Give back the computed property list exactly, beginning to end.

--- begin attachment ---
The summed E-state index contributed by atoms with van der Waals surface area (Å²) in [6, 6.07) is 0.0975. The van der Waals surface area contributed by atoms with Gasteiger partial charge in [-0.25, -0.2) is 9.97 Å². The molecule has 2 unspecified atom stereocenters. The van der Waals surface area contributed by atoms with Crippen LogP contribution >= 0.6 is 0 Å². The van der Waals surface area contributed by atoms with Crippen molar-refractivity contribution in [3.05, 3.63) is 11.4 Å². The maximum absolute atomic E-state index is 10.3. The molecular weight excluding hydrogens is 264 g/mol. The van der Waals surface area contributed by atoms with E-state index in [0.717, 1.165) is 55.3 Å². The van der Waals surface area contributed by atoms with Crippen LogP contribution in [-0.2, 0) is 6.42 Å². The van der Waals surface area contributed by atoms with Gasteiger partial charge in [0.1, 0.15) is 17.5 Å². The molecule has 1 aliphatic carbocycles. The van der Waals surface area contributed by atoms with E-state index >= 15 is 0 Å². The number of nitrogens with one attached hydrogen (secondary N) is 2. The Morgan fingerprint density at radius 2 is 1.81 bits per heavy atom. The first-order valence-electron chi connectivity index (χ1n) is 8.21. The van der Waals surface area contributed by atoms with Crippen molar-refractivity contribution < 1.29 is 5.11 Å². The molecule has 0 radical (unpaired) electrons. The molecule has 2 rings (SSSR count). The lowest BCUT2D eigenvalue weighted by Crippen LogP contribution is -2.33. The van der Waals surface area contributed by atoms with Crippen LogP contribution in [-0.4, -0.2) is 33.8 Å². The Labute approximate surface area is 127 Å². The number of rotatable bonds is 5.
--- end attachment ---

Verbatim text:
The summed E-state index contributed by atoms with van der Waals surface area (Å²) in [6, 6.07) is 0.0975. The van der Waals surface area contributed by atoms with Gasteiger partial charge in [-0.25, -0.2) is 9.97 Å². The molecule has 2 unspecified atom stereocenters. The van der Waals surface area contributed by atoms with Crippen LogP contribution >= 0.6 is 0 Å². The van der Waals surface area contributed by atoms with Crippen molar-refractivity contribution in [3.05, 3.63) is 11.4 Å². The maximum absolute atomic E-state index is 10.3. The molecular weight excluding hydrogens is 264 g/mol. The van der Waals surface area contributed by atoms with E-state index in [0.717, 1.165) is 55.3 Å². The van der Waals surface area contributed by atoms with Crippen LogP contribution in [-0.2, 0) is 6.42 Å². The van der Waals surface area contributed by atoms with Gasteiger partial charge in [0.1, 0.15) is 17.5 Å². The molecule has 1 aliphatic carbocycles. The van der Waals surface area contributed by atoms with E-state index >= 15 is 0 Å². The number of nitrogens with one attached hydrogen (secondary N) is 2. The Morgan fingerprint density at radius 2 is 1.81 bits per heavy atom. The first-order valence-electron chi connectivity index (χ1n) is 8.21. The van der Waals surface area contributed by atoms with Crippen molar-refractivity contribution < 1.29 is 5.11 Å². The molecule has 0 radical (unpaired) electrons. The molecule has 2 rings (SSSR count). The lowest BCUT2D eigenvalue weighted by Crippen LogP contribution is -2.33. The van der Waals surface area contributed by atoms with Crippen LogP contribution in [-0.4, -0.2) is 33.8 Å². The Labute approximate surface area is 127 Å². The number of rotatable bonds is 5.